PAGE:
|Kurt Plinke, Artist and Naturalist|
Between the Waters
life, Art and The Nature of things Between the Atlantic and the Chesapeake
We have an Aucuba in our back yard, a handsome speckled shrub. Standing about six feet tall, this particular Aucuba, or Spotted Laurel, has begun to encroach upon the path leading to a gated garden. As my wife and I looked at how to cut it back, she noticed a nest in the shrub, about four feet off of the ground. (she always spots that sort of thing before I do)
There were eggs in it, so trimming the shrub was set on hold. I put the loppers away, and we went to examine the nest more closely. I could tell from the shape of the nest that it was made by a house finch. I had seen many of these nests in our yard... the house finch, with it's raspberry-colored head, is one of the more common birds near the house. We peeked into the nest, and saw that there were two pale, almost-white eggs in the nest, and two eggs, dotted with brown flecks. A third pale egg was wedged into a branch just below the nest.
I hate when I see this in a nest. I shouldn't, but I do. I knew right away that one of the Cowbirds we see at the feeders had been there, and had laid several eggs in the House Finch's nest. The Cowbird had also probably pushed the one finch egg out of the nest, as well. I get mad when I see this, because Cowbirds do this to so many native songbirds. There are some species of birds that are seriously parasitized by Cowbirds. That's why I get mad. It doesn't seem fair. On the other hand, Cowbirds are also a native songbird. They even actually have a pretty song, sort of a liquid tumbling song. If they weren't such parasites, they'de be pretty.
Brown-headed Cowbirds, Molothrus ater, are, as I said earlier, native to North America. They frequent open land, and their range has spread from the prairies as we have cleared land and made the eastern United States more open.
Cowbirds are a species of blackbird, relatively small, but stocky, with a large head. The brown-headed Cowbird male is dark, nearly black, with a brownish head and nape. The female is lighter, resembling a large House Sparrow, light tan and brown, sometimes with very pale streaks on the back.
It is the female Cowbird that waits to place her eggs in the nests of other birds. According to the Cornell Lab of Ornithology, All About Birds, (http://www.allaboutbirds.org/guide/brown-headed_cowbird/id), different Cowbird females tend to lay eggs in only one species of bird. Some might chose a Yellow Warbler, while the one in my back yard choses to lay eggs in the nests of House Finches. Not all Cowbirds are so choosy, it appears that a few will lay their eggs in almost any nest.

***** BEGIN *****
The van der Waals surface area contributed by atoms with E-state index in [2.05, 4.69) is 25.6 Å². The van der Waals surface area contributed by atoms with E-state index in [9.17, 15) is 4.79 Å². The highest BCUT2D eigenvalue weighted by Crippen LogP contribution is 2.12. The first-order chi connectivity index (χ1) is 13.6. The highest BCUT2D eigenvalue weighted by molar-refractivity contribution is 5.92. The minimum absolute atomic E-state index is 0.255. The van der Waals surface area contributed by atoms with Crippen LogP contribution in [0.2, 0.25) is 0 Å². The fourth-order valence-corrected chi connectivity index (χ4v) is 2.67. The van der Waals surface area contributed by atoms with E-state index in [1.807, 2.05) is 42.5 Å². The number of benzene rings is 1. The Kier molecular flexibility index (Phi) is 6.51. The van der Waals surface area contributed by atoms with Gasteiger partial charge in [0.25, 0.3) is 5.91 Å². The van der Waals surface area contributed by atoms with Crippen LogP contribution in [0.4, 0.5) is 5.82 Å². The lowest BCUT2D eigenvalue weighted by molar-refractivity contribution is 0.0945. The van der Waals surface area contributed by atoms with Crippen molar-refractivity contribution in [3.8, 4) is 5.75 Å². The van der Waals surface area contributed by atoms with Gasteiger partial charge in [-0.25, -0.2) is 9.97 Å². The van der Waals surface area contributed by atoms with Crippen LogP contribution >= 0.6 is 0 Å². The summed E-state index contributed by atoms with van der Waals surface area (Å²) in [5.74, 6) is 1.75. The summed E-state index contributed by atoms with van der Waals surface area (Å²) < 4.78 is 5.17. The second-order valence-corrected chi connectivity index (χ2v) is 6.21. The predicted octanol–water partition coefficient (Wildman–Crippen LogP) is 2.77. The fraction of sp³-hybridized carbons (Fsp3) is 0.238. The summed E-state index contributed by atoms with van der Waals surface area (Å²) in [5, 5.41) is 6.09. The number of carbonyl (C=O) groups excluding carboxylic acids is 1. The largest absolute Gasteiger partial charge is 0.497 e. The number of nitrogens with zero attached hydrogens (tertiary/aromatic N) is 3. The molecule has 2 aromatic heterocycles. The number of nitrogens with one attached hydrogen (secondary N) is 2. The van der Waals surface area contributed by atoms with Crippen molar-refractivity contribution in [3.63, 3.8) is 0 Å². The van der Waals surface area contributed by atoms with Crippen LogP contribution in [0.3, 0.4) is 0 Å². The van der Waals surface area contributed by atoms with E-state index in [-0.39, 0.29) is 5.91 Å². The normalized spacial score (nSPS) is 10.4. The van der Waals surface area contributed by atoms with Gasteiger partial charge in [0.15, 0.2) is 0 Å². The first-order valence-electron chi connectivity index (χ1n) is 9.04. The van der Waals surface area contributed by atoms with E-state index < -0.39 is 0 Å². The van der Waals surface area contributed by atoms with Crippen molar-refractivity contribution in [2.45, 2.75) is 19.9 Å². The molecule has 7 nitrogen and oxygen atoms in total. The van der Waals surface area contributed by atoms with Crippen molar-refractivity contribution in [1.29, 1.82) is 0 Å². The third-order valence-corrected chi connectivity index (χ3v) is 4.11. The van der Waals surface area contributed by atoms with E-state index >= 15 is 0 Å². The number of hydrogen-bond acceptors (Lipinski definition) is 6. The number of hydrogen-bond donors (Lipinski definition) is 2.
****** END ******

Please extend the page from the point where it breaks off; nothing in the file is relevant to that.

Sometimes, the female Cowbird pushes the nesting species' eggs out of the nest as she replaces them with her own. Other times, the young cowbird, which hatches quickly, pushes the other eggs out. In either case, the result is that the single remaining young is a Cowbird. The nesting birds feed the young cowbird as though it is their own. The female Cowbird is long-gone, and does not have any association with her young. Seeing small songbird, like a Yellowthroat or Chipping Sparrow raising a baby bird that is twice the size of the "parents" can seem almost comical, even though it is, at the same time, sad.
Some species, such as the Kirkland's Warbler, are so seriously effected by Cowbirds, that they are endangered. Some birds, like the Yellow Warbler, differentiate between the eggs, and build a new nest on top of their old one, trapping the cowbird eggs deep beneath the new nest. Yellow Warbler nests sometimes are a stack of nests, one on top of the other, each containing cowbird eggs that will never hatch.
House finches seem to be among the large group of birds that raise the cowbird young as their own, although I have discovered several cowbird eggs under the finch nest since first finding this particular nesting site. It may be that the female House Finch pushed out the uninvited eggs. According to Cornell, Cowbirds sometimes return to the nest, and finding their eggs gone, destroy the nest altogether.
Despite the risk to the nest by an angry Cowbird, I want to intervene. I want to remove the cowbird eggs myself, helping out the finch family in my yard. So far I am refraining, allowing nature to take it's course. It will be interesting to see what happens.
Kurt Plinke: About Life, Art and the Nature of Things on the Eastern Shore
I write about things I've noticed, places I've been, plans I've made and paintings I've finished or am thinking about.
See recent naturalist observations I have posted on iNaturalist: